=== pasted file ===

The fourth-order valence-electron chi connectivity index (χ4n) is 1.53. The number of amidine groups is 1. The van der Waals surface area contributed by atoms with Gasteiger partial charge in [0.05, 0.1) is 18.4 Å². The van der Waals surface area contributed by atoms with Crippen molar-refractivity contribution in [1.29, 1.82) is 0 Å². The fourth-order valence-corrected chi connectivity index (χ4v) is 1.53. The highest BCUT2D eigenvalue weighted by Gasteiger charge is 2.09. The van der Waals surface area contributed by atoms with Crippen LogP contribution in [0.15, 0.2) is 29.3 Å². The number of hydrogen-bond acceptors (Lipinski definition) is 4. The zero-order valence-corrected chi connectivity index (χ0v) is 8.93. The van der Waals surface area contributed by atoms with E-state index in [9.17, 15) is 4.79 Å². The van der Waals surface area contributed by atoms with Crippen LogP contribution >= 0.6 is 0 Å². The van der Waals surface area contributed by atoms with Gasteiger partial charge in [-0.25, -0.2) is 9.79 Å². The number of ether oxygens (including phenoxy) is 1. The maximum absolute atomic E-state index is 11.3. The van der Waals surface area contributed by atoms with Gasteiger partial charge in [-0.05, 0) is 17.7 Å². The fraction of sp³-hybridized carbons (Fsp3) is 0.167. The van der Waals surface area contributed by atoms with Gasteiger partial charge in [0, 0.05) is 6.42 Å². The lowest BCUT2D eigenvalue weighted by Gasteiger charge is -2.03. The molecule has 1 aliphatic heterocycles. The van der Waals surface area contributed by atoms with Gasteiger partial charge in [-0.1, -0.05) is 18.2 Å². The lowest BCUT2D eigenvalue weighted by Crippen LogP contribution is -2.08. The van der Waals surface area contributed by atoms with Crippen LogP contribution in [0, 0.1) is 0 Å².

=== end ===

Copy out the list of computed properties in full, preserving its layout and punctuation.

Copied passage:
The fourth-order valence-electron chi connectivity index (χ4n) is 1.53. The number of amidine groups is 1. The van der Waals surface area contributed by atoms with Gasteiger partial charge in [0.05, 0.1) is 18.4 Å². The van der Waals surface area contributed by atoms with Crippen molar-refractivity contribution in [1.29, 1.82) is 0 Å². The fourth-order valence-corrected chi connectivity index (χ4v) is 1.53. The highest BCUT2D eigenvalue weighted by Gasteiger charge is 2.09. The van der Waals surface area contributed by atoms with Crippen LogP contribution in [0.15, 0.2) is 29.3 Å². The number of hydrogen-bond acceptors (Lipinski definition) is 4. The zero-order valence-corrected chi connectivity index (χ0v) is 8.93. The van der Waals surface area contributed by atoms with E-state index in [9.17, 15) is 4.79 Å². The van der Waals surface area contributed by atoms with Crippen LogP contribution >= 0.6 is 0 Å². The van der Waals surface area contributed by atoms with Gasteiger partial charge in [-0.25, -0.2) is 9.79 Å². The number of ether oxygens (including phenoxy) is 1. The maximum absolute atomic E-state index is 11.3. The van der Waals surface area contributed by atoms with Gasteiger partial charge in [-0.05, 0) is 17.7 Å². The fraction of sp³-hybridized carbons (Fsp3) is 0.167. The van der Waals surface area contributed by atoms with Gasteiger partial charge in [0, 0.05) is 6.42 Å². The lowest BCUT2D eigenvalue weighted by Gasteiger charge is -2.03. The molecule has 1 aliphatic heterocycles. The van der Waals surface area contributed by atoms with Gasteiger partial charge in [-0.1, -0.05) is 18.2 Å². The lowest BCUT2D eigenvalue weighted by Crippen LogP contribution is -2.08. The van der Waals surface area contributed by atoms with Crippen LogP contribution in [0, 0.1) is 0 Å².